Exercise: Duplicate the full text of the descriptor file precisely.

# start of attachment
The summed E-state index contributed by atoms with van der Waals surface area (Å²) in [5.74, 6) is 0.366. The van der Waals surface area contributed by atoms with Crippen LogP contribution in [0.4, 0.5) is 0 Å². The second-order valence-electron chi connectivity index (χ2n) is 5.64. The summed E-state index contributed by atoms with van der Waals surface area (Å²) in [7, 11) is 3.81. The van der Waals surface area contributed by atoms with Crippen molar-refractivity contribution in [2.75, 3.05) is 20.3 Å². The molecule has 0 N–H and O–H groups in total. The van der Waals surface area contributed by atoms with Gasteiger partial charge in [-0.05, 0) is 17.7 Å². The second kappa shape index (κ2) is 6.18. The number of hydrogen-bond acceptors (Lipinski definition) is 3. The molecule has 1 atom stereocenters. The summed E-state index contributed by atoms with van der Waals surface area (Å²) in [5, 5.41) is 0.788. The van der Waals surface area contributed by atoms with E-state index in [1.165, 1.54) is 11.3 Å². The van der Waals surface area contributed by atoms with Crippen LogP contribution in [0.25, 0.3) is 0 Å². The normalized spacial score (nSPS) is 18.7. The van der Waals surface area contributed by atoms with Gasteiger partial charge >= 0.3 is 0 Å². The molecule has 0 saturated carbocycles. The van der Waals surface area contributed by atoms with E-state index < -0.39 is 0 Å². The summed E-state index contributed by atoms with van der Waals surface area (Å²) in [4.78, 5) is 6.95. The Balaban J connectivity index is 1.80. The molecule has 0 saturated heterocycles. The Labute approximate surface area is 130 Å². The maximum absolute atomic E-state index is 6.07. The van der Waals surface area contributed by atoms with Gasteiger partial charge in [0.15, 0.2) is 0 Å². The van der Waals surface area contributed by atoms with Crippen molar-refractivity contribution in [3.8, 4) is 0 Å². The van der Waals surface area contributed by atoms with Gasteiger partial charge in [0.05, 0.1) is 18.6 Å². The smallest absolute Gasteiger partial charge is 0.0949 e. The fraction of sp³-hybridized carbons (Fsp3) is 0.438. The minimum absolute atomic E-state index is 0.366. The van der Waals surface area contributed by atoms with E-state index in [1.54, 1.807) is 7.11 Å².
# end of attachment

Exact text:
The summed E-state index contributed by atoms with van der Waals surface area (Å²) in [5.74, 6) is 0.366. The van der Waals surface area contributed by atoms with Crippen LogP contribution in [0.4, 0.5) is 0 Å². The second-order valence-electron chi connectivity index (χ2n) is 5.64. The summed E-state index contributed by atoms with van der Waals surface area (Å²) in [7, 11) is 3.81. The van der Waals surface area contributed by atoms with Crippen molar-refractivity contribution in [2.75, 3.05) is 20.3 Å². The molecule has 0 N–H and O–H groups in total. The van der Waals surface area contributed by atoms with Gasteiger partial charge in [-0.05, 0) is 17.7 Å². The second kappa shape index (κ2) is 6.18. The number of hydrogen-bond acceptors (Lipinski definition) is 3. The molecule has 1 atom stereocenters. The summed E-state index contributed by atoms with van der Waals surface area (Å²) in [5, 5.41) is 0.788. The van der Waals surface area contributed by atoms with E-state index in [1.165, 1.54) is 11.3 Å². The van der Waals surface area contributed by atoms with Crippen LogP contribution in [0.25, 0.3) is 0 Å². The normalized spacial score (nSPS) is 18.7. The van der Waals surface area contributed by atoms with Gasteiger partial charge >= 0.3 is 0 Å². The molecule has 0 saturated carbocycles. The van der Waals surface area contributed by atoms with E-state index < -0.39 is 0 Å². The summed E-state index contributed by atoms with van der Waals surface area (Å²) in [4.78, 5) is 6.95. The Balaban J connectivity index is 1.80. The molecule has 0 saturated heterocycles. The Labute approximate surface area is 130 Å². The maximum absolute atomic E-state index is 6.07. The van der Waals surface area contributed by atoms with Gasteiger partial charge in [0.15, 0.2) is 0 Å². The van der Waals surface area contributed by atoms with Crippen molar-refractivity contribution in [3.8, 4) is 0 Å². The van der Waals surface area contributed by atoms with Gasteiger partial charge in [0.05, 0.1) is 18.6 Å². The smallest absolute Gasteiger partial charge is 0.0949 e. The fraction of sp³-hybridized carbons (Fsp3) is 0.438. The minimum absolute atomic E-state index is 0.366. The van der Waals surface area contributed by atoms with E-state index in [1.54, 1.807) is 7.11 Å².